Josefine Baark joined the University of Warwick in 2018 as a Leverhulme Trust Early Career Fellow at the History of Art Department. Josefine’s recent research has traced the production and provenance of Chinese musical and mechanical models in Europe and the USA. She is interested in how miniature automata combined aesthetically pleasing design with their consumers’ tacit knowledge of the unseen, mechanical interior. Such tactile and beautiful technologies play a major part in how people view and respond to the world, whether it be Chinese automata or other intricately designed devices, such as a smartphone. She has used the dialectic by which inventions borrowed from one culture are adopted to suit another in the process of aesthetic hybridization as a basis for exploring how the processes and rituals by which techno-aesthetic ideas circulating in early modern global trade could be governed by the culturally commensurable concept that socio-political structures could be reflected in miniature models.
After receiving her PhD from the University of Cambridge in 2015, she lectured at the Department of Fine Art at the University of Hong Kong and worked as Visiting Assistant Professor at Lingnan University in her hometown of Hong Kong. There, she lectured on the relationship between the arts and sciences and conducted research into collections of mechanical clockwork in Asian museums. From 2017 to 2018, she was a Mad Øvlisen Post-Doctoral Fellow at the University of Copenhagen, where she hosted a workshop on the history of technology in art and produced a full-length documentary. In 2019, she will be producing a second documentary film, focused on the clockwork found in the Palace Museum in Beijing, supported by a grant from the SC Van Foundation and the UK-China Humanities Alliance.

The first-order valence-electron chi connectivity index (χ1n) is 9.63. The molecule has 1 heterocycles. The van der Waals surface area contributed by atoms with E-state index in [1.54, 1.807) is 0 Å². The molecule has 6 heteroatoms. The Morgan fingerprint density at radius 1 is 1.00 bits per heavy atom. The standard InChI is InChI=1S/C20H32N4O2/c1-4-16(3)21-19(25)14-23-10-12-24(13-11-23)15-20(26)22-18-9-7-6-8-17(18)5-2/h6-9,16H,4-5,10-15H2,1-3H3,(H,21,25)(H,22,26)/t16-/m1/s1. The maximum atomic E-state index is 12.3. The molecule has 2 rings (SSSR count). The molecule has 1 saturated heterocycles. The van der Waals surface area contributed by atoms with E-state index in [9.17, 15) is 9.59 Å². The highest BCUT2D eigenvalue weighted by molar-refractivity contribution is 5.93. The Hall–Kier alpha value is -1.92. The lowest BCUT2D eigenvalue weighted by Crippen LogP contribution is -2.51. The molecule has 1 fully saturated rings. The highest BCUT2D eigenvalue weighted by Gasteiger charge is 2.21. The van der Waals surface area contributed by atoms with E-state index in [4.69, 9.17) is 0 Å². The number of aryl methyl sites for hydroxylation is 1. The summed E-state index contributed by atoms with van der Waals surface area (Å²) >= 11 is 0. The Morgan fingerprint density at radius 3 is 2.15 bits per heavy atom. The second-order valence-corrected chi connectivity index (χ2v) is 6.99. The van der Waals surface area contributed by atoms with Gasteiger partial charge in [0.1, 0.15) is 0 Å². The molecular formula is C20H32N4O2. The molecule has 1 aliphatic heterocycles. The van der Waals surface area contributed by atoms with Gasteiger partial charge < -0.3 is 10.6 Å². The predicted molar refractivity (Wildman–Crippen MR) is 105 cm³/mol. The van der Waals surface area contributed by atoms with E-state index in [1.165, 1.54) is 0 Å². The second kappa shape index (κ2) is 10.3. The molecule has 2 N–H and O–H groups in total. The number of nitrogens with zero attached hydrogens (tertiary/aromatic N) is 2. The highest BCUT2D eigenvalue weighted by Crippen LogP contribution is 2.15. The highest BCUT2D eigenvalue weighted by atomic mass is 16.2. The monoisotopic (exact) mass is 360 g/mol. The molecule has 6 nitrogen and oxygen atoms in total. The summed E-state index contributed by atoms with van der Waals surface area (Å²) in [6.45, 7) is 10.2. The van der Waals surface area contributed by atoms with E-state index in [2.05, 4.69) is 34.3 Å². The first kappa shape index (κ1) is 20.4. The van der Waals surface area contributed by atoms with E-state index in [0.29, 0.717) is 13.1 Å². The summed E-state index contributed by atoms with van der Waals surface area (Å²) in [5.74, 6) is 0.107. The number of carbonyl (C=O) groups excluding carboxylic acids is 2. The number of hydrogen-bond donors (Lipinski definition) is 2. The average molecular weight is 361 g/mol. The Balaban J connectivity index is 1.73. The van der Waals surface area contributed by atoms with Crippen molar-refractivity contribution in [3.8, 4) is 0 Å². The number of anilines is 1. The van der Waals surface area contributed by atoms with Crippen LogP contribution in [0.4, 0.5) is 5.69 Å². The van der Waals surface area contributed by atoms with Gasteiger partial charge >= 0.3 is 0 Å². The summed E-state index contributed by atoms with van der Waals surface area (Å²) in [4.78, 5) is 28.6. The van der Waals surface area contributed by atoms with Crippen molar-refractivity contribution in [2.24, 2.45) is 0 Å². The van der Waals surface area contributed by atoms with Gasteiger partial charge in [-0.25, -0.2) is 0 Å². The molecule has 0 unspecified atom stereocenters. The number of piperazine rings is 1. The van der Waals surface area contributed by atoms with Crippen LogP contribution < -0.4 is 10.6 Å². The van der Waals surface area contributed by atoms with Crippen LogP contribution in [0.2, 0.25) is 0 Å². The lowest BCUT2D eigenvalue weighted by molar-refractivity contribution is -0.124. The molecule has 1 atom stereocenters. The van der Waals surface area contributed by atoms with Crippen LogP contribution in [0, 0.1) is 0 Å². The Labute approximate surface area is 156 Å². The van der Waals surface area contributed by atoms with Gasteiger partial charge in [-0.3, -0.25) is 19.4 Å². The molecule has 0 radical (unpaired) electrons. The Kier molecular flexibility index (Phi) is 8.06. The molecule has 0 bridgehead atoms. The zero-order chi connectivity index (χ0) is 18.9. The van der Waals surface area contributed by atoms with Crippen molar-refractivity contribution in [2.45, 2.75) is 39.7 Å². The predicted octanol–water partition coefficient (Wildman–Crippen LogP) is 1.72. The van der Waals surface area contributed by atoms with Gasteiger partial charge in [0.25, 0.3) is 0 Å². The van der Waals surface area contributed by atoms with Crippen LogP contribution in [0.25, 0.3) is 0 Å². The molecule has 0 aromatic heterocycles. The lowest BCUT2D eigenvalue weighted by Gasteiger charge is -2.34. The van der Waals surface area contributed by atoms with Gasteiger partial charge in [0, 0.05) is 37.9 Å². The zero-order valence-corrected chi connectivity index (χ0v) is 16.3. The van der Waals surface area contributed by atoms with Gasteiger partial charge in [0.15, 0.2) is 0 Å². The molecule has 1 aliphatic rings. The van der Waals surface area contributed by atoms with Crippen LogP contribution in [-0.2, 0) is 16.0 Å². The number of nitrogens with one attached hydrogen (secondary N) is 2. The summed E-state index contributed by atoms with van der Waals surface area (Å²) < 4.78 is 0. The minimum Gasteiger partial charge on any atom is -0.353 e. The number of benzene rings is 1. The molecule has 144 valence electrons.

Seventeenth and eighteenth-century art and visual culture; Global art, particularly in China; Automata and mechanization; Portrait sculpture; Miniaturization and scale
Teaching and supervision
- The Making and Meaning of Art in Early Modern China
Josefine Baark, ‘The Tranquebar Palampore: Trade, Diplomacy and ‘a little amusement’ in Early Modern Indo-Danish Relations. Eighteenth Century Studies 52, no. 1 (2018): 69-92.
Josefine Baark, ‘A Home Away from Home: Sophie Magdalene’s Clockwork Chinoiserie’, The Material Cultures of Enlightenment Arts and Sciences, edited by Adriana Craciun and Simon Schaffer, Palgrave Macmillan (2016), 171-189.
Josefine Baark, “Decorum: Courtly Posturing in the Visual Economy of Indo-Danish Diplomacy,” in Visual Histories of India: New Methodologies and Perspectives on South-Asian History, ed. Annamaria Montrescu-Mayes and Marcus Banks (New Delhi: Primus, 2018).
- BA (York)
- MPhil, PhD (Cambridge)